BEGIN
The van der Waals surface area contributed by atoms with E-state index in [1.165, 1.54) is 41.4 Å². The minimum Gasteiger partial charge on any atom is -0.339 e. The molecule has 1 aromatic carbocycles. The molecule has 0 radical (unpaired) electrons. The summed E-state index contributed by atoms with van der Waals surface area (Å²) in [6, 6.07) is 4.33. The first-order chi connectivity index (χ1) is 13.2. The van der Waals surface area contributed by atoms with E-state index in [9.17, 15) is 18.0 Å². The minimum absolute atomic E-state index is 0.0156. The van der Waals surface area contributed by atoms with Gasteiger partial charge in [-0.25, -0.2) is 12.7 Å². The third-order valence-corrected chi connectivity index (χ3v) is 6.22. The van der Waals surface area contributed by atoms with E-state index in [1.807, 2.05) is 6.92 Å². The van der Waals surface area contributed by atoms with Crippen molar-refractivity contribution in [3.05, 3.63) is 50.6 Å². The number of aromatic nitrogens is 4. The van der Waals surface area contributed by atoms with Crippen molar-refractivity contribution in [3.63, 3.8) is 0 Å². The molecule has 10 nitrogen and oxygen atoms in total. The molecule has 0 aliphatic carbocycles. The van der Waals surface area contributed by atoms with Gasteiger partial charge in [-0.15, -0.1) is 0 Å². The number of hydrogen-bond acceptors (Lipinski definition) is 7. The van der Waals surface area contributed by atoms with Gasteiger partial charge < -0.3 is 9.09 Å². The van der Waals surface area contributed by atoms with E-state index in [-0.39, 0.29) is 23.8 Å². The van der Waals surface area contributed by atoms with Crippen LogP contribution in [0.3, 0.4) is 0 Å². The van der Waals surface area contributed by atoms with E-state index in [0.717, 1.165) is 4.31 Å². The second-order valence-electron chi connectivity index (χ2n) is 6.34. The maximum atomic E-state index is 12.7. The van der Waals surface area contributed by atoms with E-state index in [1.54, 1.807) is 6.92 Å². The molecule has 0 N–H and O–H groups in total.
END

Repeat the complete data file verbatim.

The van der Waals surface area contributed by atoms with E-state index in [1.165, 1.54) is 41.4 Å². The minimum Gasteiger partial charge on any atom is -0.339 e. The molecule has 1 aromatic carbocycles. The molecule has 0 radical (unpaired) electrons. The summed E-state index contributed by atoms with van der Waals surface area (Å²) in [6, 6.07) is 4.33. The first-order chi connectivity index (χ1) is 13.2. The van der Waals surface area contributed by atoms with E-state index in [9.17, 15) is 18.0 Å². The minimum absolute atomic E-state index is 0.0156. The van der Waals surface area contributed by atoms with Gasteiger partial charge in [-0.25, -0.2) is 12.7 Å². The third-order valence-corrected chi connectivity index (χ3v) is 6.22. The van der Waals surface area contributed by atoms with E-state index in [1.807, 2.05) is 6.92 Å². The van der Waals surface area contributed by atoms with Crippen molar-refractivity contribution in [3.05, 3.63) is 50.6 Å². The number of aromatic nitrogens is 4. The van der Waals surface area contributed by atoms with Crippen molar-refractivity contribution in [3.63, 3.8) is 0 Å². The molecule has 10 nitrogen and oxygen atoms in total. The molecule has 0 aliphatic carbocycles. The van der Waals surface area contributed by atoms with Gasteiger partial charge in [-0.15, -0.1) is 0 Å². The number of hydrogen-bond acceptors (Lipinski definition) is 7. The van der Waals surface area contributed by atoms with Gasteiger partial charge < -0.3 is 9.09 Å². The van der Waals surface area contributed by atoms with E-state index in [-0.39, 0.29) is 23.8 Å². The van der Waals surface area contributed by atoms with Crippen LogP contribution in [0.3, 0.4) is 0 Å². The van der Waals surface area contributed by atoms with E-state index in [0.717, 1.165) is 4.31 Å². The second-order valence-electron chi connectivity index (χ2n) is 6.34. The maximum atomic E-state index is 12.7. The van der Waals surface area contributed by atoms with E-state index in [1.54, 1.807) is 6.92 Å². The molecule has 0 N–H and O–H groups in total.